Researchers from the Entrepreneurship Institute of the School of Business and Economics, Dr. José Ernesto Amorós and Dr. Vesna Mandakovic, have focused their research on the impact of country level formal institutions, on the individual’s entrepreneurial efforts.
Using multilevel data on 956,925 individuals from 51 countries for the period of 2005–2013, combining primary data from the Global Entrepreneurship Monitor (GEM), with country level secondary data from different sources, the authors contribute to the literature on the contextual determinants of entrepreneurship.
According to the researchers, state fragility provides a society with less-clear rules and enforcement mechanisms, which seems to direct them towards necessity based efforts. They find that state fragility hinders opportunity-based entrepreneurial efforts and fosters necessity-based entrepreneurial efforts.
They also show a “not-yet-discussed moderation effect—that economic development negatively moderates the relationship between state fragility and necessity efforts. Accordingly, state fragility increases individuals’ likelihood of engaging in necessity-driven entrepreneurial efforts, especially in less-developed economies. The relevance of these findings relies on the fact that all types of entrepreneurial engagement face constant uncertainty and environmental changes; state fragility reduction seems to be particularly important in enabling the transition from necessity to opportunity efforts”.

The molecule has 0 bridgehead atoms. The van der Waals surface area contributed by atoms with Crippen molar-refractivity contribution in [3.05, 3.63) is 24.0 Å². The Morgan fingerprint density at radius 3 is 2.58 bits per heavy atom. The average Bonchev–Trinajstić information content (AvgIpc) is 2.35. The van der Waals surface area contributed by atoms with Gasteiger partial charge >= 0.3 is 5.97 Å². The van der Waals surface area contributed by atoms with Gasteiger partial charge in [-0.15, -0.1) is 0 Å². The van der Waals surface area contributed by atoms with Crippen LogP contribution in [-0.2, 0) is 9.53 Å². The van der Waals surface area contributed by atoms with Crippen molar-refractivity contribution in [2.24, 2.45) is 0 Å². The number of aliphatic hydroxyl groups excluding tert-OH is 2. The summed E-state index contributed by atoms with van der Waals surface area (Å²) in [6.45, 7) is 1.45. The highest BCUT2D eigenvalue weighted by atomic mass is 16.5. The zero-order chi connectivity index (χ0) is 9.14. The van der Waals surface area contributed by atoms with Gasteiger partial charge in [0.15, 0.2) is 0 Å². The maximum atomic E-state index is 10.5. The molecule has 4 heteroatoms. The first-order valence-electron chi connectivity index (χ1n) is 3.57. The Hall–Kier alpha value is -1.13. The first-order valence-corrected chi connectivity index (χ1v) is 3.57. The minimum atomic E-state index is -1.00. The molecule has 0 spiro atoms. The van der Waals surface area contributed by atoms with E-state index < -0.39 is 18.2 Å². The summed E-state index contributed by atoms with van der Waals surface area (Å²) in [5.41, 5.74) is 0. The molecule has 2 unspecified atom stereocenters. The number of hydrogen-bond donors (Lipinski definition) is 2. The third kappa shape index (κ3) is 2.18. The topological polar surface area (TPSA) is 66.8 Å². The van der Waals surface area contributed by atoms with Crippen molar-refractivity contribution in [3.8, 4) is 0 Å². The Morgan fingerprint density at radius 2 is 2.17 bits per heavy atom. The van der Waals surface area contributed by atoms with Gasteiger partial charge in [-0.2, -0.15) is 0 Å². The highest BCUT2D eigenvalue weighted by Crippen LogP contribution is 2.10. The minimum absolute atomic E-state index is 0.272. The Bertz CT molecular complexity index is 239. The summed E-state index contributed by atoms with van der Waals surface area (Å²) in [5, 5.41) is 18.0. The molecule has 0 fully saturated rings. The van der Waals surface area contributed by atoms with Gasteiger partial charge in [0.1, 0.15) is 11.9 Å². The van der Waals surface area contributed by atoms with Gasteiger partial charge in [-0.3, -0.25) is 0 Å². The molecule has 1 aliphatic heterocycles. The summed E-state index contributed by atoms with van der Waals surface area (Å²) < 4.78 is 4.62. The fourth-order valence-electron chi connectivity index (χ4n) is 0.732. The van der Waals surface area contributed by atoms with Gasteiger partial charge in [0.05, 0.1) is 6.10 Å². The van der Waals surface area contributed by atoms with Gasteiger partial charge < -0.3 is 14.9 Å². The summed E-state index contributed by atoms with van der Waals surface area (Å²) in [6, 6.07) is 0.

Amorós, J. E., Ciravegna, L., Mandakovic, V., & Stenholm, P. (2017). Necessity or opportunity? the effects of State fragility and economic development on entrepreneurial efforts. Entrepreneurship Theory and Practice, 1042258717736857.